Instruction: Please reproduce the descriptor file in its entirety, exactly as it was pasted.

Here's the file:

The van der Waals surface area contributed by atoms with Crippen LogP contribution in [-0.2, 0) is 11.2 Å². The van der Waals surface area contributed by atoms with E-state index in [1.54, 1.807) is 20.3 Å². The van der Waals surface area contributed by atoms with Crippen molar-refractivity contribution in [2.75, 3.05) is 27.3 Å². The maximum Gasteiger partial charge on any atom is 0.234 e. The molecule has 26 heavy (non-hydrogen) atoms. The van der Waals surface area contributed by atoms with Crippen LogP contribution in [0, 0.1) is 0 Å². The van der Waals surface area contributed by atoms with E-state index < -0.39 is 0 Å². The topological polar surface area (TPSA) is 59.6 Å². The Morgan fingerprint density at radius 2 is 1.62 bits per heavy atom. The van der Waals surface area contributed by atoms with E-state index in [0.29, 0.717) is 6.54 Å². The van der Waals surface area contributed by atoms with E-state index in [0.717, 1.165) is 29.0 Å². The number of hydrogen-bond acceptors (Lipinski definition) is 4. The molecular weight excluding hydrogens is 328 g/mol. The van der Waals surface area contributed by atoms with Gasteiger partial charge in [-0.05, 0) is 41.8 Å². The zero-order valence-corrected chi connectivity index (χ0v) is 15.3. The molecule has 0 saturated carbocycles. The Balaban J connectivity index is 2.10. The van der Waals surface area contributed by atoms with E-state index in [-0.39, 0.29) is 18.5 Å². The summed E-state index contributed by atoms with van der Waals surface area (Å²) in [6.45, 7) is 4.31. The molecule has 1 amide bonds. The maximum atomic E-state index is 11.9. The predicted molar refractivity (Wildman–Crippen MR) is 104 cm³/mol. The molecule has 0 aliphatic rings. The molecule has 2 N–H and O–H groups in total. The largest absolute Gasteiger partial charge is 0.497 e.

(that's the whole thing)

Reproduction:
The van der Waals surface area contributed by atoms with Crippen LogP contribution in [-0.2, 0) is 11.2 Å². The van der Waals surface area contributed by atoms with E-state index in [1.54, 1.807) is 20.3 Å². The van der Waals surface area contributed by atoms with Crippen molar-refractivity contribution in [2.75, 3.05) is 27.3 Å². The maximum Gasteiger partial charge on any atom is 0.234 e. The molecule has 26 heavy (non-hydrogen) atoms. The van der Waals surface area contributed by atoms with Crippen LogP contribution in [0, 0.1) is 0 Å². The van der Waals surface area contributed by atoms with E-state index < -0.39 is 0 Å². The topological polar surface area (TPSA) is 59.6 Å². The Morgan fingerprint density at radius 2 is 1.62 bits per heavy atom. The van der Waals surface area contributed by atoms with E-state index in [0.29, 0.717) is 6.54 Å². The van der Waals surface area contributed by atoms with E-state index in [0.717, 1.165) is 29.0 Å². The number of hydrogen-bond acceptors (Lipinski definition) is 4. The molecular weight excluding hydrogens is 328 g/mol. The van der Waals surface area contributed by atoms with Gasteiger partial charge in [-0.05, 0) is 41.8 Å². The zero-order valence-corrected chi connectivity index (χ0v) is 15.3. The molecule has 0 saturated carbocycles. The Balaban J connectivity index is 2.10. The van der Waals surface area contributed by atoms with E-state index in [-0.39, 0.29) is 18.5 Å². The summed E-state index contributed by atoms with van der Waals surface area (Å²) in [6.45, 7) is 4.31. The molecule has 1 amide bonds. The maximum atomic E-state index is 11.9. The predicted molar refractivity (Wildman–Crippen MR) is 104 cm³/mol. The molecule has 0 aliphatic rings. The molecule has 2 N–H and O–H groups in total. The largest absolute Gasteiger partial charge is 0.497 e.